Spring fishing means midges all over the place. Both the the adults and the pupaes are cool imitations to fish. The fish, even the small ones, can be extremely selective and difficult. I did a post on these some time ago, but I wanted to present them again. This pattern has always been in my boxes. Besides being one of the first flies I learned to tie, it is also one of my most fished patterns. The colors presented here are my two favourites. The green one seems to be the best in my local waters.This one rarely fails on rising trout…in our times of UV domination, on all kinds of flies, this really is an old school pattern.
1. Tie in some strands of clear antron. Do not cut the ends at this point.
2. Tie in the copper thread and the floss.
3. Wind the floss around the hook shank. Follow with the copper in nice turns as a ribbing.
4. Tie in two strands of peacock herl to form the thorax. Whip-finish and varnish.
Floss Buzzer Red…
Time for yet another order of flies heading for Iceland. This is a simple and highly effective pattern. It is has proven itself the last three years of fishing on the island. The wing is made from clear antron,but can be substituted with cdc or snowshoe. Choosing hooks in small sizes are a critical matter. I tend to tie all my small flies on either TMC 2488 or TMC 100. I think they prove to be the strongest and most reliable in this range of hooks. The color of the fly can also be changed into an all white or grey midge. I am tired of tying right now…will go fishing!
Body: Black Fly-rite
Wing: Clear white antron
Head: Black cdc (twisted)
“Rivers and the inhabitants of the watery elements are made for wise men to contemplate and for fools to pass by without consideration” (Izaac Walton)
I found this nice pattern on smallflyfunk blog. It´s a size 26…it looks cool!
Sometimes I start to think about this subject. The obvious reasons are that the quality is much better than “industrial” flies,besides you get the exact patterns you want. I have created flies since I was about ten years old. I tied my first Rakkelhane at a friends house and understood right away that something had happened. It was a mental thing, and it made me rush to the local fly shop the day after where I bought a starter set from Turall. That was the beginning of a lifelong love affair with hooks,feathers,furs and synthetics. But what makes a grown man sit hour after hour creating small things of both natural and synthetic material. For me the goal is not necessarily to catch fish. A quote from J.Gartside says it all: “Even if there were no fish in the world,I would still tie flies”.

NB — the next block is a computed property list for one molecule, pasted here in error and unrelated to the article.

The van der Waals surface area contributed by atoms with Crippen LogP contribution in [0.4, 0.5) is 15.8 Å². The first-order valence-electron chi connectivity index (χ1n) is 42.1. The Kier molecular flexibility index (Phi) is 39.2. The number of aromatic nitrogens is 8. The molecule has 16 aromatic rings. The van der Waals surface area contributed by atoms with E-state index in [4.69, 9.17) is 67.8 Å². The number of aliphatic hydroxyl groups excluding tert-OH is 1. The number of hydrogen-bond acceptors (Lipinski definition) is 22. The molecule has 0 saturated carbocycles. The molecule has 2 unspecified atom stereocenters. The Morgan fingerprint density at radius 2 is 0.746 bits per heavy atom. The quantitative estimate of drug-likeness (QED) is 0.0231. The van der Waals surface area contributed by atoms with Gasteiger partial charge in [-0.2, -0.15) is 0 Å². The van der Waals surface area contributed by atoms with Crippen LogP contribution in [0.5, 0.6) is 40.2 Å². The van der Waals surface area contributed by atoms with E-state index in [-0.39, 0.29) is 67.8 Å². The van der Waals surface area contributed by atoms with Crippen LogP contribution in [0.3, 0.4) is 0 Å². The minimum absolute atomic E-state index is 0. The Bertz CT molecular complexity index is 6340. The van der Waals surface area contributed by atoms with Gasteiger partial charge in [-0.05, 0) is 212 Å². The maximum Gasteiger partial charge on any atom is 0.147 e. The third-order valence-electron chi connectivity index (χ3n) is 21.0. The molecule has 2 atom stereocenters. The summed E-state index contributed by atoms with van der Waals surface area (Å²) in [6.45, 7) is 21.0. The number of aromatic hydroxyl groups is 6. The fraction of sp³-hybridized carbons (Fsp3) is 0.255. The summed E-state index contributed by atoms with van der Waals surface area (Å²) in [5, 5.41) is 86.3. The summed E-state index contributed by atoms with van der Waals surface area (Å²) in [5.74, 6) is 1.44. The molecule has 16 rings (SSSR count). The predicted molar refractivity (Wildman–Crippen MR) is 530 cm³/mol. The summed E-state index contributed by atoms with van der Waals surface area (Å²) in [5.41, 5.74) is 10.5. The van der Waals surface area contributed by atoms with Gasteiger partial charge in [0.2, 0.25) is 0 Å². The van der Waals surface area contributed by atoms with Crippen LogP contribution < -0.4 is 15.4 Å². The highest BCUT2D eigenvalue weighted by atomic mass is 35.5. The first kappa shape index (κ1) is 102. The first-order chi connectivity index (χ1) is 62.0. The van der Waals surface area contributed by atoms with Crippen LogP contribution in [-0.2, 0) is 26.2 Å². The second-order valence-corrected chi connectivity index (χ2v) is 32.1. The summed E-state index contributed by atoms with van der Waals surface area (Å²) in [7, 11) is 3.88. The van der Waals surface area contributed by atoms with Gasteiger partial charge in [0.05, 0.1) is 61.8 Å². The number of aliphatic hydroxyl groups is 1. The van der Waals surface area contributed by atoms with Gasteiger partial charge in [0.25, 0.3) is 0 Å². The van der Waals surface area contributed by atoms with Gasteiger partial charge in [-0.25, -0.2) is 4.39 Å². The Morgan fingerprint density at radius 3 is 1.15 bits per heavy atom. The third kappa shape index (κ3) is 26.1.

Ever since the early days I´ve tied flies for sale. My own boxes are always in need. Most of my time at the bench is spent tying for others. My flies are well traveled, much more so than their maker. I sometimes envy them. They go off to foreign streams,rivers and lakes and discover the world while I sit at my bench dreaming.
It becomes an obsession, one never gets to be an expert in this game, there are always new things to learn and new secrets to reveal. Fly tying is knowledge about animals,birds,entomology,fish and nature as a whole. Fly tying is in its own right a state of mind.
This is what I´ve really been doing the last few days…these midges are going to Iceland and will soon sit in the jaws of Icelandic browns. I am sending about 122 midges to Iceland,as if they really need more over there.
Why UV when you’ve got a woman in the house? I realize that the different UV options give a nicer fly,but nail lacquer is always available. Besides it’s available in a well of colors, at least in my house.
I have used the brand named O.P.I for these ones…these are tied after a few beers as well,so if they look a bit scruffy you’ll know why…
The Halo Midge Emerger (Original)
Gary La Fontaine was a great fly fisherman. I have read most of his books over and over again. Some of his theories may come across as a bit weird and sometimes to detailed. With the exception of the emergent sparkle pupa and a couple of others I have never really fished his flies a lot. On the other hand, his theories and ideas are with me when tying or fishing. His fly designs are not beautiful flies, they often look strange and awkward. They are effective fishing flies. They are based on what fish see from under the water and what makes it go for the fly. Some of the chapters in his brilliant book “The Dry Fly” certainly give food for thought on a lot of subjects concerning the way we think of imitations.
One of the imitations that interested me from the start were The Halo Midge Emerger. It doesn’t quite look like a midge pupa, but Fontaine states that it is enough for the pattern to simply rest partly in and partly under the water. Further he says: “The shape of an emerging midge pupa is critical to proper imitation, but it is not the triggering characteristic. The most important aspect of the natural is the quicksilver brightness of the air within the transparent outer sheath. If an air bubble is visible in the emerging insect, it overwhelms every other feature”
Matt´s Gnat Possum
Inspiration is a wonderful thing. A few days ago M.Fauvet(The Limp Cobra) posted a tying video by Matt Grobert. Never heard of him and have never seen the technique he uses for spinning peacock herl with fur or other material. I got inspired and carried away. Check out Matt Grobert´s YT-channel or go to: http://thelimpcobra.com/. Special thanks to Mr.Fauvet!
Peacock & Duck
The Black One
The Red One
Matt´s Gnat Snowshoe
Matt´s Gnat CdC
The classic buzzer are probably my most reliable pattern. I have fished this fly for about 25 years. Sometimes I need the fly to go deeper or sink as it hits the water. For these buzzers I use a very small gold head. The parachute midge is very effective when the fish goes on a wild feeding frenzy…